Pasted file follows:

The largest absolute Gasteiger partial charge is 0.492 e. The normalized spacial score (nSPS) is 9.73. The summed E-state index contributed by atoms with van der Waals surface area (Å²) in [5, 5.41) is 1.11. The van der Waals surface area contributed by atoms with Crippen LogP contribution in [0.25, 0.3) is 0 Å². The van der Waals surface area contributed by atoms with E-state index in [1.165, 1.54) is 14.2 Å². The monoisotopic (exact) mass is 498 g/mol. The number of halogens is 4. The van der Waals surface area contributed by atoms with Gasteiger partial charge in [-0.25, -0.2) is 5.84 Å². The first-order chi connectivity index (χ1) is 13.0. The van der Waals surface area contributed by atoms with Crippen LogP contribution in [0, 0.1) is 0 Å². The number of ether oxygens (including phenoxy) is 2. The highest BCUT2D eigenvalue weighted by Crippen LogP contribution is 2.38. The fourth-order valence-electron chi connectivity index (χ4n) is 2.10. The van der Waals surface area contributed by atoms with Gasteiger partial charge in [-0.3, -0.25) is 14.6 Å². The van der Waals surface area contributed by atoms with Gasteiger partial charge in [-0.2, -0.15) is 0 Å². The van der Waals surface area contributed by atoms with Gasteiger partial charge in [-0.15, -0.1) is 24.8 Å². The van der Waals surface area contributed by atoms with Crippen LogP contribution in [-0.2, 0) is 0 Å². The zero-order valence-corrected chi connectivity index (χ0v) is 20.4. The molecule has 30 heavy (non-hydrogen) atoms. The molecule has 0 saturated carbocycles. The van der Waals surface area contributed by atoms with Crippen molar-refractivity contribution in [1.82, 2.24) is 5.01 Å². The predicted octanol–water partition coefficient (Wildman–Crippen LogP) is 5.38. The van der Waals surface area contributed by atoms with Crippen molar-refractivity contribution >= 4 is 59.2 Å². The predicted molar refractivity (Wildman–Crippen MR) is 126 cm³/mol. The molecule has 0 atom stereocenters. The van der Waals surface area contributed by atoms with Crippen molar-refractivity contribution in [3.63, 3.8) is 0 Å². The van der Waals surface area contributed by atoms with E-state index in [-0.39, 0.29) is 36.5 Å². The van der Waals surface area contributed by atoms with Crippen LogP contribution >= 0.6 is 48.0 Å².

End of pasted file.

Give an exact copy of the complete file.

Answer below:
The largest absolute Gasteiger partial charge is 0.492 e. The normalized spacial score (nSPS) is 9.73. The summed E-state index contributed by atoms with van der Waals surface area (Å²) in [5, 5.41) is 1.11. The van der Waals surface area contributed by atoms with Crippen LogP contribution in [0.25, 0.3) is 0 Å². The van der Waals surface area contributed by atoms with E-state index in [1.165, 1.54) is 14.2 Å². The monoisotopic (exact) mass is 498 g/mol. The number of halogens is 4. The van der Waals surface area contributed by atoms with Gasteiger partial charge in [-0.25, -0.2) is 5.84 Å². The first-order chi connectivity index (χ1) is 13.0. The van der Waals surface area contributed by atoms with Crippen LogP contribution in [0, 0.1) is 0 Å². The number of ether oxygens (including phenoxy) is 2. The highest BCUT2D eigenvalue weighted by Crippen LogP contribution is 2.38. The fourth-order valence-electron chi connectivity index (χ4n) is 2.10. The van der Waals surface area contributed by atoms with Gasteiger partial charge in [-0.3, -0.25) is 14.6 Å². The van der Waals surface area contributed by atoms with Gasteiger partial charge in [-0.2, -0.15) is 0 Å². The van der Waals surface area contributed by atoms with Gasteiger partial charge in [-0.15, -0.1) is 24.8 Å². The van der Waals surface area contributed by atoms with Crippen LogP contribution in [-0.2, 0) is 0 Å². The zero-order valence-corrected chi connectivity index (χ0v) is 20.4. The molecule has 30 heavy (non-hydrogen) atoms. The molecule has 0 saturated carbocycles. The van der Waals surface area contributed by atoms with Crippen molar-refractivity contribution in [1.82, 2.24) is 5.01 Å². The predicted octanol–water partition coefficient (Wildman–Crippen LogP) is 5.38. The van der Waals surface area contributed by atoms with Crippen molar-refractivity contribution >= 4 is 59.2 Å². The predicted molar refractivity (Wildman–Crippen MR) is 126 cm³/mol. The molecule has 0 atom stereocenters. The van der Waals surface area contributed by atoms with Crippen molar-refractivity contribution in [3.63, 3.8) is 0 Å². The van der Waals surface area contributed by atoms with E-state index in [-0.39, 0.29) is 36.5 Å². The van der Waals surface area contributed by atoms with Crippen LogP contribution >= 0.6 is 48.0 Å².